SpaceX calls on Pentagon to foot Ukraine bill – media
Elon Musk’s aerospace firm has asked the US military to pay for its Starlink satellite internet service in Ukraine, saying it is no longer able to foot the cost of operations, according to company documents obtained by CNN.
In a letter sent to the Pentagon last month, SpaceX outlined its financial difficulties and asked the government to begin funding Starlink services for Ukraine, claiming it will cost more than $120 million for the rest of 2022, and some $400 million over the next 12 months.
“We are not in a position to further donate terminals to Ukraine, or fund the existing terminals for an indefinite period of time,” SpaceX’s director of government sales said in the letter.
SpaceX has donated around 20,000 Starlink satellite units to Ukraine since the beginning of the conflict in late February, providing internet connection and military coordination in chaotic battlegrounds that would otherwise be cut off from the web. Ukrainian officials have hailed the system as “an essential part of critical infrastructure.”
Kiev has nonetheless urged the company to send thousands of additional Starlink terminals, with another letter obtained by CNN showing that a top Ukrainian general, Valery Zaluzhny, directly asked for 8,000 units back in July. An outside consultant for SpaceX later wrote that the firm “faces terribly difficult decisions here,” adding “I do not think they have the financial ability to provide any additional terminals or service as requested by General Zaluzhny.”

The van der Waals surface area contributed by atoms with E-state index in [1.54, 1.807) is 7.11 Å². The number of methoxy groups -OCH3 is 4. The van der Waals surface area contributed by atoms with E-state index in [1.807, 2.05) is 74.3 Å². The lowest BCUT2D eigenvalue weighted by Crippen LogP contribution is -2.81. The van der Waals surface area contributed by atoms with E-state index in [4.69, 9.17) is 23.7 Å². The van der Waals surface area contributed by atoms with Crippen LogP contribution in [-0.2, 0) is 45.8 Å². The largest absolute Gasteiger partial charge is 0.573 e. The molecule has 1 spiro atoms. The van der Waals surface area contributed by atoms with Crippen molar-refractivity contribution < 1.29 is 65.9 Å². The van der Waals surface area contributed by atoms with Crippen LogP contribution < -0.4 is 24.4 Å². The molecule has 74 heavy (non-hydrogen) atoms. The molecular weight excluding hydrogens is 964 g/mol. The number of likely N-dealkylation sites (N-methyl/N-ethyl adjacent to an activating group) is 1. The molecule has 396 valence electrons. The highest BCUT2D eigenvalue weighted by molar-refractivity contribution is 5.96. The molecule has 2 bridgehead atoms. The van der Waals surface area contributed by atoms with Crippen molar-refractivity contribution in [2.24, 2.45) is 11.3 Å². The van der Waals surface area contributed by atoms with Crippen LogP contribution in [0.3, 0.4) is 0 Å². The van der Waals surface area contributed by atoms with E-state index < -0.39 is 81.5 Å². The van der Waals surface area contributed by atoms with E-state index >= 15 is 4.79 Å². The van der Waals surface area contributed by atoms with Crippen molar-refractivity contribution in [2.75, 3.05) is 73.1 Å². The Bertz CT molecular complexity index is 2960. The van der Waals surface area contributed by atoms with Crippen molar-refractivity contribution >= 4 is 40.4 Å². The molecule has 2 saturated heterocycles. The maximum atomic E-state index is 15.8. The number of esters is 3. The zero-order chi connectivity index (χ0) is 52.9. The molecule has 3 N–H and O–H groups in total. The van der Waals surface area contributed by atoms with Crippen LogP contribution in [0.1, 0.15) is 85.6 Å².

Musk has stated that SpaceX will have spent more than $100 million providing Starlink services to Ukraine by the end of the year. However the company’s letter to the Pentagon indicates that the “vast majority” of the 20,000 units furnished to Kiev have received “full or partial funding” from the American, British and Polish governments.
Other contributions come from NGOs and private fundraisers, though SpaceX has covered most of the service costs of around $4,500 per terminal each month.
More recently, SpaceX has come under fire for alleged Starlink outages across some regions of Ukraine, with the Financial Times relaying reports from Ukrainian soldiers of a “catastrophic” loss of communications last week.
The cause of the outages remains unclear, though Ukrainian officials insist the problems were not the result of a technical glitch or cyberattacks, instead suggesting “SpaceX-imposed geographical restrictions.” Service has since resumed in the affected areas, however.